Then the hermit took the piece of wood, and went back into the world, which he had not seen for so long. He ate and drank nothing but what was given him at the doors; many petitions were, however, not listened to, and many doors remained shut to him, so that he often did not get a crumb of bread.

Once when he had gone from door to door from morning till night, and no one had given him anything, and no one would shelter him for the night, he went forth into a forest, and at last found a cave which someone had made, and an old woman was sitting in it. Then said he, "Good woman, keep me with you in your house for this night;" but she said, "No, I dare not, even if I wished, I have three sons who are wicked and wild, if they come home from their robbing expedition, and find you, they would kill us both." The hermit said, "Let me stay, they will do no injury either to you or to me." and the woman was compassionate, and let herself be persuaded. Then the man lay down beneath the stairs, and put the bit of wood under his head. When the old woman saw him do that, she asked the reason of it, on which he told her that he carried the bit of wood about with him for a penance, and used it at night for a pillow, and that he had offended the Lord, because, when he had seen a poor sinner on the way to the gallows, he had said he was getting his deserts. Then the woman began to weep and cried, "If the Lord thus punishes one single word, how will it fare with my sons when they appear before him in judgment?"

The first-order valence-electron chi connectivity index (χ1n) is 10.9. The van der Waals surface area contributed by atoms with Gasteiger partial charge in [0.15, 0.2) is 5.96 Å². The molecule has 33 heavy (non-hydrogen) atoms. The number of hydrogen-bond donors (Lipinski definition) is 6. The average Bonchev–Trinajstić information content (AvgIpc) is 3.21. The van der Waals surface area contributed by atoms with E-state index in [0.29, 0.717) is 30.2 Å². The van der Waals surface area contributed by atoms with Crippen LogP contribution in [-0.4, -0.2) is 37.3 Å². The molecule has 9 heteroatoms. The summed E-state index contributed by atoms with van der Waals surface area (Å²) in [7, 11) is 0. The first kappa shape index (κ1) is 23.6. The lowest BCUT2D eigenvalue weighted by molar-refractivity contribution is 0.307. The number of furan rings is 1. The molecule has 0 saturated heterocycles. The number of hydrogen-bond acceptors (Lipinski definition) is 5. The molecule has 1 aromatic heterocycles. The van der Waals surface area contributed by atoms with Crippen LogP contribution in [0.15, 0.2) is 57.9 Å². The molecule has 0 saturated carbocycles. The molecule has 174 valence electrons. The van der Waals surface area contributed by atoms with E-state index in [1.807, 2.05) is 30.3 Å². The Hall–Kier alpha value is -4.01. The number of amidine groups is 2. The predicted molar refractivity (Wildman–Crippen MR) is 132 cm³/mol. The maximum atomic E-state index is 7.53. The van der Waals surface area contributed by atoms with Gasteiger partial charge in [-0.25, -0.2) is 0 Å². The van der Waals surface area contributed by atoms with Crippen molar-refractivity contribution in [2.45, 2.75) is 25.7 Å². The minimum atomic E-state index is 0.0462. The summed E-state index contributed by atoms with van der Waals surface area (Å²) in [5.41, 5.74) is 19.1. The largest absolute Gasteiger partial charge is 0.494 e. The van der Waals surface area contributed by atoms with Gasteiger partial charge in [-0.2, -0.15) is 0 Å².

At midnight the robbers came home and blustered and stormed. They made a fire, and when it had lighted up the cave and they saw a man lying under the stairs, they fell in a rage and cried to their mother, "Who is the man? Have we not forbidden any one whatsoever to be taken in?" Then said the mother, "Let him alone, it is a poor sinner who is expiating his crime." The robbers asked, "What has he done?" - "Old man," cried they, "tell us thy sins." The old man raised himself and told them how he, by one single word, had so sinned that God was angry with him, and how he was now expiating this crime. The robbers were so powerfully touched in their hearts by this story, that they were shocked with their life up to this time, reflected, and began with hearty repentance to do penance for it. The hermit, after he had converted the three sinners, lay down to sleep again under the stairs. In the morning, however, they found him dead, and out of the dry wood on which his head lay, three green twigs had grown up on high. Thus the Lord had once more received him into his favour.